The Arab Spring by ousting authoritarian regimes raises hopes and expectations of better wealth and inclusiveness. Scientific analyses show, however, that democratization alone does not guarantee economic success. The better quality of institutions that is expected to follow democratization would improve economic performance, inclusiveness and effective accountability of rulers. While the outcome of the process started by the Arab Spring is still uncertain, studying other processes of democratization around the world may shed light on its potential impact on the quality of institutions in Arab countries.

A number of breaking path researches (e.g. Barro, 1991 and 1996 and La Porta et al., 1999) has shown that democracy does not guarantee economic success. At the same time, however, a flurry of studies established the importance of the quality of institutions for growth and development (Keefer, 1993 and Mauro, 1993). The relation is not simply a temporal or spatial correlation but reflects a causal linkage running from the quality of institutions to growth and development (Hall and Jones, 1999 and Acemoglu et al., 2001).

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The political economy of transformation – Determinants of democracy in the Arab countries

By Moamen Gouda (University of Marburg, Germany) and Zeinab Sabet (GDNet)

ERF’s workshop and policy seminar on “The political economy of transformation in the ERF region” kicked off this morning. The workshop aims at discussing a number of draft papers, submitted in response to a call launched by ERF under the theme of the workshop, among authors and experts in order to improve its final output.

Panel session 1

Panel session 1

The ERF call for papers comes amid speculations regarding the direction the transformation process in the Arab spring countries is heading to and its final destination. Although the workshop refers in its title to ‘ERF region’, the majority of papers to be presented throughout the busy two days of October have to do more or less with Arab spring countries, with a special focus on Egypt. This morning session shedded new lights on the determinants of democracy in the Arab countries.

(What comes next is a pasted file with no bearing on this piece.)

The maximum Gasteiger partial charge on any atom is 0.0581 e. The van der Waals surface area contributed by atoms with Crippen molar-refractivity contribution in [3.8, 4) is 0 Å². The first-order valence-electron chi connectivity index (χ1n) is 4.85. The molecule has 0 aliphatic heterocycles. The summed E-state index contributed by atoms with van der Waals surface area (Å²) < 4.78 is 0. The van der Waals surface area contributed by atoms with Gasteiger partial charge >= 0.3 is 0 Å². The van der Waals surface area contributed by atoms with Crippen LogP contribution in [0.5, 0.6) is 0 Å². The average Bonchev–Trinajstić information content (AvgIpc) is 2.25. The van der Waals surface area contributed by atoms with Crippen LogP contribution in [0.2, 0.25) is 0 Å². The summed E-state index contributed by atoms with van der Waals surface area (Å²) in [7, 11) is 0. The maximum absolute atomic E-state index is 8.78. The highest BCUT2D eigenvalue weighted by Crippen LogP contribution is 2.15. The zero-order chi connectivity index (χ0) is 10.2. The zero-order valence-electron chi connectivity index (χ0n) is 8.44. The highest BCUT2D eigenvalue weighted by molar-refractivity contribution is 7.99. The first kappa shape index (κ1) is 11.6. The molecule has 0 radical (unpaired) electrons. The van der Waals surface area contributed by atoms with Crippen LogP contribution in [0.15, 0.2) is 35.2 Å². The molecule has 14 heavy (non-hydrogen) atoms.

Sami Atallah (Lebanese Center for Policy Studies) argued that the legacy of British colonialism significantly affects contemporary political institutions and the prevailing authoritarian regimes existing in the Arab countries, particularly the Gulf ones. Looking at the importance of geostrategic routes between England and India, Hadi attempts to show their impact on the rise of political institutions in the Middle East. According to him, interference in the political institutions due to the British need to secure the trade was detrimental to the evolution of political representative institutions in the region. Introducing democratic institutions on the route countries was hence much harder in the aftermath of the independence of such countries.

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(Dêmos; people) and (kratos; power)! Two Greek words existed for thousands of years and more years yet to come. When put together, Demokratia; Democracy is coined. “Power to the people” or “Rule of the people”; both the literal meaning for such a political practice. Cleisthenes once introduced an oath stating: “To advise according to the laws what was best for the people”. Aristotle; the Greek polymath then said “democracy is the form of government in which… the free are the many and the rich are the few”. This highlights a paradox of democracy in that it attempts to be equal to all, yet often the rich will get richer and the poor will get poorer, and a growing wealth gap will certainly impact governance.

Thousands of years after, and specifically in 2007, the UN resolved to observe 15 September as the International Day of Democracy. The resolution acknowledged that: “while democracies share common features, there is no single model of democracy and that democracy does not belong to any country or region…democracy is a universal value based on the freely-expressed will of people to determine their own political, economic, social and cultural systems, and their full participation in all aspects of life”.